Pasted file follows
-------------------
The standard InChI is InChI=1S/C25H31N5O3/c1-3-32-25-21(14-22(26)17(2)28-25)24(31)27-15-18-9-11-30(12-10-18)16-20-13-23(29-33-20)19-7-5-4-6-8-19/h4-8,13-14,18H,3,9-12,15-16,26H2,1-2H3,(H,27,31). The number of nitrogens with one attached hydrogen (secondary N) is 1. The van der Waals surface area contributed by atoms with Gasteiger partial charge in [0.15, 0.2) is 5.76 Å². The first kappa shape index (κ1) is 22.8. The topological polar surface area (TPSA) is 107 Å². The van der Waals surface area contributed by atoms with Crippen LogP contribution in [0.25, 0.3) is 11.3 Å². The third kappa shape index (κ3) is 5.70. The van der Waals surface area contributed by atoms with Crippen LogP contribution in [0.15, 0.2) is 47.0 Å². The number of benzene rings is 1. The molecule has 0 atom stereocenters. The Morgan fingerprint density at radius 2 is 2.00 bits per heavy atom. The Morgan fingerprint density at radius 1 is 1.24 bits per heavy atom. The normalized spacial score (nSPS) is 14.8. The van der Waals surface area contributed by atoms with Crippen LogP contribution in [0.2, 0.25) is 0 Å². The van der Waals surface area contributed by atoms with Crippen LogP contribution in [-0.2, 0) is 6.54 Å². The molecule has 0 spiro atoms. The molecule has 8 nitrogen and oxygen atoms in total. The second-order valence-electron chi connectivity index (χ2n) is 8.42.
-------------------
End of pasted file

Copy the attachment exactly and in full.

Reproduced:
The standard InChI is InChI=1S/C25H31N5O3/c1-3-32-25-21(14-22(26)17(2)28-25)24(31)27-15-18-9-11-30(12-10-18)16-20-13-23(29-33-20)19-7-5-4-6-8-19/h4-8,13-14,18H,3,9-12,15-16,26H2,1-2H3,(H,27,31). The number of nitrogens with one attached hydrogen (secondary N) is 1. The van der Waals surface area contributed by atoms with Gasteiger partial charge in [0.15, 0.2) is 5.76 Å². The first kappa shape index (κ1) is 22.8. The topological polar surface area (TPSA) is 107 Å². The van der Waals surface area contributed by atoms with Crippen LogP contribution in [0.25, 0.3) is 11.3 Å². The third kappa shape index (κ3) is 5.70. The van der Waals surface area contributed by atoms with Crippen LogP contribution in [0.15, 0.2) is 47.0 Å². The number of benzene rings is 1. The molecule has 0 atom stereocenters. The Morgan fingerprint density at radius 2 is 2.00 bits per heavy atom. The Morgan fingerprint density at radius 1 is 1.24 bits per heavy atom. The normalized spacial score (nSPS) is 14.8. The van der Waals surface area contributed by atoms with Crippen LogP contribution in [0.2, 0.25) is 0 Å². The van der Waals surface area contributed by atoms with Crippen LogP contribution in [-0.2, 0) is 6.54 Å². The molecule has 0 spiro atoms. The molecule has 8 nitrogen and oxygen atoms in total. The second-order valence-electron chi connectivity index (χ2n) is 8.42.